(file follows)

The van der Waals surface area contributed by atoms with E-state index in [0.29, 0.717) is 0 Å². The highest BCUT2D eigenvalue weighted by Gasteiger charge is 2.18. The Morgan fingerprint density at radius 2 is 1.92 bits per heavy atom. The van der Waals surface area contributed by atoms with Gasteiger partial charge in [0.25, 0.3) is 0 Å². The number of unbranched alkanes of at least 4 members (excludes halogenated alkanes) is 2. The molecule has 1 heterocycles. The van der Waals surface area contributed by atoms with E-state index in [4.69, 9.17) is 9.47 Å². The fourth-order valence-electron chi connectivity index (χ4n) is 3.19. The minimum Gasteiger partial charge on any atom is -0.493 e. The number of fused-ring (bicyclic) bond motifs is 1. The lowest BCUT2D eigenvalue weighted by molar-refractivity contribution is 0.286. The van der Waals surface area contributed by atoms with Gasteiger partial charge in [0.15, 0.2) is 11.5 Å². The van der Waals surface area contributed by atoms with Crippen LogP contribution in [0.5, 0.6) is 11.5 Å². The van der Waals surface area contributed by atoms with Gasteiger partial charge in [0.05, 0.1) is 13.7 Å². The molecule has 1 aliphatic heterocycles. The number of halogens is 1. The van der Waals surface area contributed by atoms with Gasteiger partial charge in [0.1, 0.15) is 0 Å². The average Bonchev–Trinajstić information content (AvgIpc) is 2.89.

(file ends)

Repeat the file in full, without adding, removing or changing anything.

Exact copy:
The van der Waals surface area contributed by atoms with E-state index in [0.29, 0.717) is 0 Å². The highest BCUT2D eigenvalue weighted by Gasteiger charge is 2.18. The Morgan fingerprint density at radius 2 is 1.92 bits per heavy atom. The van der Waals surface area contributed by atoms with Gasteiger partial charge in [0.25, 0.3) is 0 Å². The number of unbranched alkanes of at least 4 members (excludes halogenated alkanes) is 2. The molecule has 1 heterocycles. The van der Waals surface area contributed by atoms with E-state index in [4.69, 9.17) is 9.47 Å². The fourth-order valence-electron chi connectivity index (χ4n) is 3.19. The minimum Gasteiger partial charge on any atom is -0.493 e. The number of fused-ring (bicyclic) bond motifs is 1. The lowest BCUT2D eigenvalue weighted by molar-refractivity contribution is 0.286. The van der Waals surface area contributed by atoms with Gasteiger partial charge in [0.15, 0.2) is 11.5 Å². The van der Waals surface area contributed by atoms with Crippen LogP contribution in [0.5, 0.6) is 11.5 Å². The van der Waals surface area contributed by atoms with Gasteiger partial charge in [0.05, 0.1) is 13.7 Å². The molecule has 1 aliphatic heterocycles. The number of halogens is 1. The van der Waals surface area contributed by atoms with Gasteiger partial charge in [0.1, 0.15) is 0 Å². The average Bonchev–Trinajstić information content (AvgIpc) is 2.89.